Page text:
JOHN HENRY NEWMAN was born on February 21, 1801 in London. At Ealing School he underwent a spiritual conversion which set him on the road to perfection. After undergraduate study at Trinity College, Oxford, he was elected Fellow of Oriel College. Ordained in the Church of England, he became Vicar of St. Mary's Oxford, where his spiritual influence on his parishioners and the undergraduates was enormous. After 1833, he became leader of the spiritual renewal known as the Oxford Movement. His studies of the Fathers of the Church led him to the conclusion that the Roman Catholic Church was the "One Fold of Christ." After a long interior struggle he was received into the Catholic Church on October 9, 1845 by Blessed Dominic Barberi at Littlemore, where he had retired to live a semi-monastic life.

Ostracized by relatives and friends he was ordained a priest in Rome and returned to England to found, in Birmingham, the first Oratorian Congregation in England. This was followed by a second Oratorian House in London. In 1864, he published his Apologia pro Vita Sua, in which he vindicated his honesty in the Church of England and defended the Church of Rome. He worked tirelessly for the poor of his parish, and carried on an enormous correspondence, helping countless persons both Catholic and non-Catholic with their religious difficulties. He suffered much from the misunderstandings, suspicions and opposition of some ecclesiastical authorities.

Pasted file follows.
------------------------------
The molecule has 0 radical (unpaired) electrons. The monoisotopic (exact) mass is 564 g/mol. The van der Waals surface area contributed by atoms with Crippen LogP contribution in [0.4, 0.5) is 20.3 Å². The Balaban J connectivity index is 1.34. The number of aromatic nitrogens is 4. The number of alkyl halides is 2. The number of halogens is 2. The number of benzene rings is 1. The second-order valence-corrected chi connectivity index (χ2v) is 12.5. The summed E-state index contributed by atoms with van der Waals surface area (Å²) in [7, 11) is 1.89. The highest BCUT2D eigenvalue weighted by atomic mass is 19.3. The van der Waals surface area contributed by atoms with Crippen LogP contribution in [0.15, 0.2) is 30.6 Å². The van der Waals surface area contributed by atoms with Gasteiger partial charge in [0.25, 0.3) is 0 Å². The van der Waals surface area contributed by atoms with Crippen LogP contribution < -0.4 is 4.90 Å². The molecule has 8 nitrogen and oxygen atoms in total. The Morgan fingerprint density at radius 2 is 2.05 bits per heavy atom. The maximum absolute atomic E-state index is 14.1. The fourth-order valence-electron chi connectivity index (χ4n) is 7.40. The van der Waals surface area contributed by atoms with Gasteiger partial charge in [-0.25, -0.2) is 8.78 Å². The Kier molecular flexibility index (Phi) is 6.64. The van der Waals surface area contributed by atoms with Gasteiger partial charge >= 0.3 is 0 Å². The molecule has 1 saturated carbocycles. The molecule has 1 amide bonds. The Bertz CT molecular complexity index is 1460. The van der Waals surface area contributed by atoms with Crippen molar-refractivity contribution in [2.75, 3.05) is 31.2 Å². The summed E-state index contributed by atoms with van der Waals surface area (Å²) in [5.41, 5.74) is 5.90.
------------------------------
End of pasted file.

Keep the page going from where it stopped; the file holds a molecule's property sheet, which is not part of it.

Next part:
In 1879 Pope Leo XIII made him a cardinal to the joy of all of England. At his death in 1890, it was said that he more than any other person had changed the attitude of non-Catholics to Catholics. From 15,000 to 20,000 persons lined the streets as his body was borne to Rednal, eight miles away, for peaceful burial. The Cork Examiner affirmed, "Cardinal Newman goes to his grave with the singular honour of being by all creeds and classes acknowledged as the just man made perfect." Pope John Paul declared him Venerable on January 22, 1991.  Pope Benedict XVI declared him Blessed on September 19, 2010.

Official prayer for the votive mass of Blessed John Henry Newman

O God, who bestowed on the Priest Blessed John Henry Newman the grace to follow your kindly light and find peace in your Church; graciously grant that, through his intercession and example, we may be led out of shadows and images into the fullness of your truth.

Through our Lord Jesus Christ, your Son, who lives and reigns with you in the unity of the Holy Spirit, one God, for ever and ever. Amen.